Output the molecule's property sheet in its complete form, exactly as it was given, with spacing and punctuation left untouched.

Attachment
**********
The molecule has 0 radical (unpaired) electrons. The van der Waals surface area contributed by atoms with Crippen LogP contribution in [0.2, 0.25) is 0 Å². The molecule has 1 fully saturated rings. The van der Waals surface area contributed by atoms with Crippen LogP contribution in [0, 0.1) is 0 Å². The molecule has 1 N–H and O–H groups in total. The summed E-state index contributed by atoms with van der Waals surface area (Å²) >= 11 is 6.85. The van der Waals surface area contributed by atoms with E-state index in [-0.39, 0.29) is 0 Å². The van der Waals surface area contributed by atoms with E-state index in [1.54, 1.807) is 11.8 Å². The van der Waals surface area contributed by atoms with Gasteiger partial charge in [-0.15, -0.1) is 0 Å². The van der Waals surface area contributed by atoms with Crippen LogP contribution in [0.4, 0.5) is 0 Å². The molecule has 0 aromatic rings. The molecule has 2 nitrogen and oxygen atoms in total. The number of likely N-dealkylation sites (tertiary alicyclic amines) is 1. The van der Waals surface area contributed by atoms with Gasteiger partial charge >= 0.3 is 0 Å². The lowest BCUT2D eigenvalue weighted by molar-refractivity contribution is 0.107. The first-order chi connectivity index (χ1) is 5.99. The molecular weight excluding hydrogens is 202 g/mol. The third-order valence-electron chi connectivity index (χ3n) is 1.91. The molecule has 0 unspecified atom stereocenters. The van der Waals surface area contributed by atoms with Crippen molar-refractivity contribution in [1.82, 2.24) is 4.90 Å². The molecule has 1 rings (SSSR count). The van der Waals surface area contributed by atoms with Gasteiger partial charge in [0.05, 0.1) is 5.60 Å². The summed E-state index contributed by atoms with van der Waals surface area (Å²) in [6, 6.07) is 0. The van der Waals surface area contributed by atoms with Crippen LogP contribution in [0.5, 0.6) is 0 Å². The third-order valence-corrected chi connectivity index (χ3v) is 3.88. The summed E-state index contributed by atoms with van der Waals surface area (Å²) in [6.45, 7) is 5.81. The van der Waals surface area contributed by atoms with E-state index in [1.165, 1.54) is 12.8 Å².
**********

The molecule has 0 radical (unpaired) electrons. The van der Waals surface area contributed by atoms with Crippen LogP contribution in [0.2, 0.25) is 0 Å². The molecule has 1 fully saturated rings. The van der Waals surface area contributed by atoms with Crippen LogP contribution in [0, 0.1) is 0 Å². The molecule has 1 N–H and O–H groups in total. The summed E-state index contributed by atoms with van der Waals surface area (Å²) >= 11 is 6.85. The van der Waals surface area contributed by atoms with E-state index in [-0.39, 0.29) is 0 Å². The van der Waals surface area contributed by atoms with E-state index in [1.54, 1.807) is 11.8 Å². The van der Waals surface area contributed by atoms with Gasteiger partial charge in [-0.15, -0.1) is 0 Å². The van der Waals surface area contributed by atoms with Crippen LogP contribution in [0.4, 0.5) is 0 Å². The molecule has 0 aromatic rings. The molecule has 2 nitrogen and oxygen atoms in total. The number of likely N-dealkylation sites (tertiary alicyclic amines) is 1. The van der Waals surface area contributed by atoms with Gasteiger partial charge >= 0.3 is 0 Å². The lowest BCUT2D eigenvalue weighted by molar-refractivity contribution is 0.107. The first-order chi connectivity index (χ1) is 5.99. The molecular weight excluding hydrogens is 202 g/mol. The third-order valence-electron chi connectivity index (χ3n) is 1.91. The molecule has 0 unspecified atom stereocenters. The van der Waals surface area contributed by atoms with Crippen molar-refractivity contribution in [1.82, 2.24) is 4.90 Å². The molecule has 1 rings (SSSR count). The van der Waals surface area contributed by atoms with Gasteiger partial charge in [0.05, 0.1) is 5.60 Å². The summed E-state index contributed by atoms with van der Waals surface area (Å²) in [6, 6.07) is 0. The van der Waals surface area contributed by atoms with Crippen LogP contribution in [0.5, 0.6) is 0 Å². The third-order valence-corrected chi connectivity index (χ3v) is 3.88. The summed E-state index contributed by atoms with van der Waals surface area (Å²) in [6.45, 7) is 5.81. The van der Waals surface area contributed by atoms with E-state index in [1.165, 1.54) is 12.8 Å².